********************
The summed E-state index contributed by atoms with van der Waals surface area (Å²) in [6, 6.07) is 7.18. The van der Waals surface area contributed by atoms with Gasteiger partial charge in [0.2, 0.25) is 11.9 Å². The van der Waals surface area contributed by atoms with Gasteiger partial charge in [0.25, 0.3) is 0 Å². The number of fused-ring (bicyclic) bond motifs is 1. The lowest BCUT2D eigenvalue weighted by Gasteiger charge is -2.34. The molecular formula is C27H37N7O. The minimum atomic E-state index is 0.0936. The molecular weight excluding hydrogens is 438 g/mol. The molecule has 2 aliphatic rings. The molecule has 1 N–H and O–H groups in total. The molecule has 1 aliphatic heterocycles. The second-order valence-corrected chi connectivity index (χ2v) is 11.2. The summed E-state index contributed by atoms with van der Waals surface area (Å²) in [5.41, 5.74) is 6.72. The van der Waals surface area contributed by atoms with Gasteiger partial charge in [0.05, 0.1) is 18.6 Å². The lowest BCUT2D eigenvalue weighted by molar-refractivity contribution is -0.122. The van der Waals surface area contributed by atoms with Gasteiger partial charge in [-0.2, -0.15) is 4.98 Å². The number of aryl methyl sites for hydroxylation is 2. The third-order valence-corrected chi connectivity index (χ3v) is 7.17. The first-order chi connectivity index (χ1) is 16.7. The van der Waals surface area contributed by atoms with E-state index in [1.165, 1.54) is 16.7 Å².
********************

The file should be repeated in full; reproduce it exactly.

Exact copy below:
The summed E-state index contributed by atoms with van der Waals surface area (Å²) in [6, 6.07) is 7.18. The van der Waals surface area contributed by atoms with Gasteiger partial charge in [0.2, 0.25) is 11.9 Å². The van der Waals surface area contributed by atoms with Gasteiger partial charge in [0.25, 0.3) is 0 Å². The number of fused-ring (bicyclic) bond motifs is 1. The lowest BCUT2D eigenvalue weighted by Gasteiger charge is -2.34. The molecular formula is C27H37N7O. The minimum atomic E-state index is 0.0936. The molecular weight excluding hydrogens is 438 g/mol. The molecule has 2 aliphatic rings. The molecule has 1 N–H and O–H groups in total. The molecule has 1 aliphatic heterocycles. The second-order valence-corrected chi connectivity index (χ2v) is 11.2. The summed E-state index contributed by atoms with van der Waals surface area (Å²) in [5.41, 5.74) is 6.72. The van der Waals surface area contributed by atoms with Gasteiger partial charge in [0.05, 0.1) is 18.6 Å². The lowest BCUT2D eigenvalue weighted by molar-refractivity contribution is -0.122. The van der Waals surface area contributed by atoms with Gasteiger partial charge in [-0.2, -0.15) is 4.98 Å². The number of aryl methyl sites for hydroxylation is 2. The third-order valence-corrected chi connectivity index (χ3v) is 7.17. The first-order chi connectivity index (χ1) is 16.7. The van der Waals surface area contributed by atoms with E-state index in [1.165, 1.54) is 16.7 Å².